PIMSER Helps Launch Muscle Health Project
The Partnership for Math and Science Outreach staff joins UK Center for Muscle Biology to launch the “Muscle Health Project.”
How can Kentucky tackle its chronic health disparities — cancer, heart and pulmonary disease, stroke and other preventable illnesses — and create long-lasting solutions? Targeting adults who deal with these diseases most often is necessary, but so too is engaging teenagers, the next generation of Kentuckians, in the conversation. One outreach program at the University of Kentucky is doing just that by delivering new STEM (science, technology, engineering and mathematics) education experiences to Kentucky middle and high schools, illuminating the science behind diseases. The "Muscle Health Project" integrates new teaching methods, technology in the classroom, and access to researchers and students at UK in hopes of educating students early on to prevent problems later.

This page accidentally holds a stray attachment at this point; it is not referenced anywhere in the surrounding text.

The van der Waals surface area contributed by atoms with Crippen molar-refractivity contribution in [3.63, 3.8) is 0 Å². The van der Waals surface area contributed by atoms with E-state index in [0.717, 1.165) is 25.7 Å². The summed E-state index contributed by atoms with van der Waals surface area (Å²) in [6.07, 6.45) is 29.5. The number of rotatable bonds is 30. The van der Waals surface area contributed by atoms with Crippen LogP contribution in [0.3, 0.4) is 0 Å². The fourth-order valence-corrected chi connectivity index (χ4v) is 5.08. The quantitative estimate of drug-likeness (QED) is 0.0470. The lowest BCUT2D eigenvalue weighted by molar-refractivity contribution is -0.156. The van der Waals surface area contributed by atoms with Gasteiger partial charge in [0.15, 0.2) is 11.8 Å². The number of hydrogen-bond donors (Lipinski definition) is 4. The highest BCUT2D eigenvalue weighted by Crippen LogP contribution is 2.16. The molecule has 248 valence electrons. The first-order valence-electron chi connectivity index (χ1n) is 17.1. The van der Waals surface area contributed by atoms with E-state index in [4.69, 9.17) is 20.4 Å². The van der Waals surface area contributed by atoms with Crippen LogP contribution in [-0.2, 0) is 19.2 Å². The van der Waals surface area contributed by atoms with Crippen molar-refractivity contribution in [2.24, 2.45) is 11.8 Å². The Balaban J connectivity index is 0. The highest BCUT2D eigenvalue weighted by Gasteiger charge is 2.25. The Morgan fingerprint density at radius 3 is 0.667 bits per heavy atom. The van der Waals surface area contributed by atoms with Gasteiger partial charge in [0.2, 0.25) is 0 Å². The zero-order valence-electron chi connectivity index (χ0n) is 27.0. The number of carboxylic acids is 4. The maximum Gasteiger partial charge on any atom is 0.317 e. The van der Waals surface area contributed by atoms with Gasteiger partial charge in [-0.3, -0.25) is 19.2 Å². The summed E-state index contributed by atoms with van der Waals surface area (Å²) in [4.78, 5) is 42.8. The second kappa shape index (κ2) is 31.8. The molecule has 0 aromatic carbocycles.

UK faculty, researchers and students designed the learning modules, and middle and high school science teachers are now applying the modules in their classrooms. "How can we teach fundamental scientific principles around phenomena kids are interested in, and also something they need to be interested in beyond the classroom? Well let's understand health issues at a fundamental level and look at them from a range of disciplines," said Diane Johnson, assistant director at the Partnership Institute for Math and Science Education Reform (PIMSER) in the UK College of Education. "Through this project and others, we're making students aware of a range of health issues at an early age, saying 'look at what happens in your body,' then tasking them with crafting a message and teaching others about those issues," Johnson said.
Read the full April 13, 2015 UKNow article for more information.
Published on August 07, 2017